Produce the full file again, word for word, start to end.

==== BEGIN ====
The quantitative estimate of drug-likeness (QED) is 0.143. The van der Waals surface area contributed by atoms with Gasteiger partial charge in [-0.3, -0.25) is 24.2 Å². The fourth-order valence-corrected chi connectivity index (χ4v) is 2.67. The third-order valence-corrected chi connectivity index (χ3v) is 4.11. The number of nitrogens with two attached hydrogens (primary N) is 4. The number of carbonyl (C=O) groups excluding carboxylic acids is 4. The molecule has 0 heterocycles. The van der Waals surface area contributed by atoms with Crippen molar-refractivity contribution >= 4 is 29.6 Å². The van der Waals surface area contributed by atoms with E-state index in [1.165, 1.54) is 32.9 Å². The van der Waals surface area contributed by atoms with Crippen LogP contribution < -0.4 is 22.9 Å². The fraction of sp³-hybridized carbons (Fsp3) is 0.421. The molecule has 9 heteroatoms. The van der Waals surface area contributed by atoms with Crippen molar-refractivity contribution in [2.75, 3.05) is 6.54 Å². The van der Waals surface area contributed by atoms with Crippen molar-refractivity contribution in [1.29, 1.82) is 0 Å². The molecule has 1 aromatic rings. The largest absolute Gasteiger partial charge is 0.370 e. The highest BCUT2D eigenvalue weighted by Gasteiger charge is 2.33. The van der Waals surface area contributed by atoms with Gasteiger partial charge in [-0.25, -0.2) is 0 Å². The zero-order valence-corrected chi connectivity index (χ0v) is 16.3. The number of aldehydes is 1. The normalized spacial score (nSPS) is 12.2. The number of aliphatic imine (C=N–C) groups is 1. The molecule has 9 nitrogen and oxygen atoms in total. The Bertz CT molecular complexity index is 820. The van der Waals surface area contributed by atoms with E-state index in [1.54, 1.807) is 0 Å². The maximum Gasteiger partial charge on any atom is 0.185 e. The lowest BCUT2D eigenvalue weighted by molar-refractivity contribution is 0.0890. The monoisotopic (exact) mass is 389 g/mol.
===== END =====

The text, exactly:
The quantitative estimate of drug-likeness (QED) is 0.143. The van der Waals surface area contributed by atoms with Gasteiger partial charge in [-0.3, -0.25) is 24.2 Å². The fourth-order valence-corrected chi connectivity index (χ4v) is 2.67. The third-order valence-corrected chi connectivity index (χ3v) is 4.11. The number of nitrogens with two attached hydrogens (primary N) is 4. The number of carbonyl (C=O) groups excluding carboxylic acids is 4. The molecule has 0 heterocycles. The van der Waals surface area contributed by atoms with Crippen molar-refractivity contribution >= 4 is 29.6 Å². The van der Waals surface area contributed by atoms with E-state index in [1.165, 1.54) is 32.9 Å². The van der Waals surface area contributed by atoms with Crippen LogP contribution < -0.4 is 22.9 Å². The fraction of sp³-hybridized carbons (Fsp3) is 0.421. The molecule has 9 heteroatoms. The van der Waals surface area contributed by atoms with Crippen molar-refractivity contribution in [2.75, 3.05) is 6.54 Å². The van der Waals surface area contributed by atoms with Crippen molar-refractivity contribution in [1.29, 1.82) is 0 Å². The molecule has 1 aromatic rings. The largest absolute Gasteiger partial charge is 0.370 e. The highest BCUT2D eigenvalue weighted by Gasteiger charge is 2.33. The van der Waals surface area contributed by atoms with Gasteiger partial charge in [-0.25, -0.2) is 0 Å². The zero-order valence-corrected chi connectivity index (χ0v) is 16.3. The number of aldehydes is 1. The normalized spacial score (nSPS) is 12.2. The number of aliphatic imine (C=N–C) groups is 1. The molecule has 9 nitrogen and oxygen atoms in total. The Bertz CT molecular complexity index is 820. The van der Waals surface area contributed by atoms with E-state index in [1.54, 1.807) is 0 Å². The maximum Gasteiger partial charge on any atom is 0.185 e. The lowest BCUT2D eigenvalue weighted by molar-refractivity contribution is 0.0890. The monoisotopic (exact) mass is 389 g/mol.